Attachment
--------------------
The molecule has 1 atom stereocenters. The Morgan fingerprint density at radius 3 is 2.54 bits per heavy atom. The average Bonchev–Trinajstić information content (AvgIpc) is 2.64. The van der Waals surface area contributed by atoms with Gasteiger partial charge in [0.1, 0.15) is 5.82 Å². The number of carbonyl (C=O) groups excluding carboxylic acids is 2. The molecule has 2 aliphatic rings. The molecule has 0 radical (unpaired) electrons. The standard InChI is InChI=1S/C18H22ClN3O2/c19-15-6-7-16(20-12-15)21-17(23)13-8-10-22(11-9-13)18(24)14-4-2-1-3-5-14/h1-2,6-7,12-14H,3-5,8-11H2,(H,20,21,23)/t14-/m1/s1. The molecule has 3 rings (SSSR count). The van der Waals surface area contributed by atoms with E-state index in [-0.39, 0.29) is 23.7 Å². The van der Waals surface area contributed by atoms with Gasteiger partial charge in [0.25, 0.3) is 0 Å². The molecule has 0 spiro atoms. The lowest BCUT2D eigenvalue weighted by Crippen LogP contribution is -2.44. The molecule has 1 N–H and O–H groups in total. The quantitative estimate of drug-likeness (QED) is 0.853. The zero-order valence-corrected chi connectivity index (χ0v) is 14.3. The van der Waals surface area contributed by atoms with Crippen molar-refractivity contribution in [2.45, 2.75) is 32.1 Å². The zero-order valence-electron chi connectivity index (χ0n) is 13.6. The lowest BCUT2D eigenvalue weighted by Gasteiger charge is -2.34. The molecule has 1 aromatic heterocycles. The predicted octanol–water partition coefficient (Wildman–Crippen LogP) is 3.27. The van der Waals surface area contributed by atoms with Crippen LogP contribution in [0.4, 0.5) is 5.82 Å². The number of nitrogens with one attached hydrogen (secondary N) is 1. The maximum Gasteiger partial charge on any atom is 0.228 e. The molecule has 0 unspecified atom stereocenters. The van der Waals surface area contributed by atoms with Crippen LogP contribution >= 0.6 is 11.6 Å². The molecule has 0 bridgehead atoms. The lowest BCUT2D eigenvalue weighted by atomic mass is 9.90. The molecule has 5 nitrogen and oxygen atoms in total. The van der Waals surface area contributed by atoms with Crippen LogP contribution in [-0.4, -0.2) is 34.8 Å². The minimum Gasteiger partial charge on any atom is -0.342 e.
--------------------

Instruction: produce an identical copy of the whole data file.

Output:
The molecule has 1 atom stereocenters. The Morgan fingerprint density at radius 3 is 2.54 bits per heavy atom. The average Bonchev–Trinajstić information content (AvgIpc) is 2.64. The van der Waals surface area contributed by atoms with Gasteiger partial charge in [0.1, 0.15) is 5.82 Å². The number of carbonyl (C=O) groups excluding carboxylic acids is 2. The molecule has 2 aliphatic rings. The molecule has 0 radical (unpaired) electrons. The standard InChI is InChI=1S/C18H22ClN3O2/c19-15-6-7-16(20-12-15)21-17(23)13-8-10-22(11-9-13)18(24)14-4-2-1-3-5-14/h1-2,6-7,12-14H,3-5,8-11H2,(H,20,21,23)/t14-/m1/s1. The molecule has 3 rings (SSSR count). The van der Waals surface area contributed by atoms with E-state index in [-0.39, 0.29) is 23.7 Å². The van der Waals surface area contributed by atoms with Gasteiger partial charge in [0.25, 0.3) is 0 Å². The molecule has 0 spiro atoms. The lowest BCUT2D eigenvalue weighted by Crippen LogP contribution is -2.44. The molecule has 1 N–H and O–H groups in total. The quantitative estimate of drug-likeness (QED) is 0.853. The zero-order valence-corrected chi connectivity index (χ0v) is 14.3. The van der Waals surface area contributed by atoms with Crippen molar-refractivity contribution in [2.45, 2.75) is 32.1 Å². The zero-order valence-electron chi connectivity index (χ0n) is 13.6. The lowest BCUT2D eigenvalue weighted by Gasteiger charge is -2.34. The molecule has 1 aromatic heterocycles. The predicted octanol–water partition coefficient (Wildman–Crippen LogP) is 3.27. The van der Waals surface area contributed by atoms with Crippen LogP contribution in [0.4, 0.5) is 5.82 Å². The number of nitrogens with one attached hydrogen (secondary N) is 1. The maximum Gasteiger partial charge on any atom is 0.228 e. The molecule has 0 unspecified atom stereocenters. The van der Waals surface area contributed by atoms with Crippen LogP contribution >= 0.6 is 11.6 Å². The molecule has 0 bridgehead atoms. The lowest BCUT2D eigenvalue weighted by atomic mass is 9.90. The molecule has 5 nitrogen and oxygen atoms in total. The van der Waals surface area contributed by atoms with Crippen LogP contribution in [-0.4, -0.2) is 34.8 Å². The minimum Gasteiger partial charge on any atom is -0.342 e.